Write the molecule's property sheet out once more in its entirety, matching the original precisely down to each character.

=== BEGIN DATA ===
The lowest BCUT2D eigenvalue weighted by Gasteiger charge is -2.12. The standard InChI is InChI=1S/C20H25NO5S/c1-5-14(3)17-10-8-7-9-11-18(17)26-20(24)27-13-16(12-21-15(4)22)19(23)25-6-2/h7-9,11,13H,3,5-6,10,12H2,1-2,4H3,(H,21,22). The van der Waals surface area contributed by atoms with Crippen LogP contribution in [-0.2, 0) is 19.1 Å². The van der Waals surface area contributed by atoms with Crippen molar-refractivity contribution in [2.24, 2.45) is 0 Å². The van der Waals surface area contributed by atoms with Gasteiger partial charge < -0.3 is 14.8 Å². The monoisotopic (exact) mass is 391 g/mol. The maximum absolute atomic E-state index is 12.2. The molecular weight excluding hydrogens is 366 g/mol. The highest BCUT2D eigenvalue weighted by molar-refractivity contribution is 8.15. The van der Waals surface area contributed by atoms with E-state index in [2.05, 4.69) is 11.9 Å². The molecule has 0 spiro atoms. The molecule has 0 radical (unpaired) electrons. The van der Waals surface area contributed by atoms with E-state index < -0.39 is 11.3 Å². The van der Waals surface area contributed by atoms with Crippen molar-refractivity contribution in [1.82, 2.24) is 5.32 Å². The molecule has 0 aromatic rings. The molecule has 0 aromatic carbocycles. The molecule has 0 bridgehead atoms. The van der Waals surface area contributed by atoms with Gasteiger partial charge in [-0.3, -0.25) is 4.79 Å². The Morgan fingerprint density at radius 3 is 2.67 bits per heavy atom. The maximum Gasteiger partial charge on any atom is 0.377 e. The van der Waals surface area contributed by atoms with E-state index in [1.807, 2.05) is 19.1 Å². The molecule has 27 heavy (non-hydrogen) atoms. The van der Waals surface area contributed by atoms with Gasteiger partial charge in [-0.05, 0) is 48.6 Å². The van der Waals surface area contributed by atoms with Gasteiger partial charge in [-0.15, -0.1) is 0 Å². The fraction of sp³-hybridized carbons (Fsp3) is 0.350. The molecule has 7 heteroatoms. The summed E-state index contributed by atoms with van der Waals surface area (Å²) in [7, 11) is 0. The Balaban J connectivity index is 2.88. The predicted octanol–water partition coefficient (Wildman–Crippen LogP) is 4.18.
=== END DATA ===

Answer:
The lowest BCUT2D eigenvalue weighted by Gasteiger charge is -2.12. The standard InChI is InChI=1S/C20H25NO5S/c1-5-14(3)17-10-8-7-9-11-18(17)26-20(24)27-13-16(12-21-15(4)22)19(23)25-6-2/h7-9,11,13H,3,5-6,10,12H2,1-2,4H3,(H,21,22). The van der Waals surface area contributed by atoms with Crippen LogP contribution in [-0.2, 0) is 19.1 Å². The van der Waals surface area contributed by atoms with Crippen molar-refractivity contribution in [2.24, 2.45) is 0 Å². The van der Waals surface area contributed by atoms with Gasteiger partial charge < -0.3 is 14.8 Å². The monoisotopic (exact) mass is 391 g/mol. The maximum absolute atomic E-state index is 12.2. The molecular weight excluding hydrogens is 366 g/mol. The highest BCUT2D eigenvalue weighted by molar-refractivity contribution is 8.15. The van der Waals surface area contributed by atoms with E-state index in [2.05, 4.69) is 11.9 Å². The molecule has 0 spiro atoms. The molecule has 0 radical (unpaired) electrons. The van der Waals surface area contributed by atoms with E-state index < -0.39 is 11.3 Å². The van der Waals surface area contributed by atoms with Crippen molar-refractivity contribution in [1.82, 2.24) is 5.32 Å². The molecule has 0 aromatic rings. The molecule has 0 aromatic carbocycles. The molecule has 0 bridgehead atoms. The van der Waals surface area contributed by atoms with Gasteiger partial charge in [-0.3, -0.25) is 4.79 Å². The Morgan fingerprint density at radius 3 is 2.67 bits per heavy atom. The maximum Gasteiger partial charge on any atom is 0.377 e. The van der Waals surface area contributed by atoms with E-state index in [1.807, 2.05) is 19.1 Å². The molecule has 27 heavy (non-hydrogen) atoms. The van der Waals surface area contributed by atoms with Gasteiger partial charge in [-0.05, 0) is 48.6 Å². The van der Waals surface area contributed by atoms with Gasteiger partial charge in [-0.15, -0.1) is 0 Å². The fraction of sp³-hybridized carbons (Fsp3) is 0.350. The molecule has 7 heteroatoms. The summed E-state index contributed by atoms with van der Waals surface area (Å²) in [7, 11) is 0. The Balaban J connectivity index is 2.88. The predicted octanol–water partition coefficient (Wildman–Crippen LogP) is 4.18.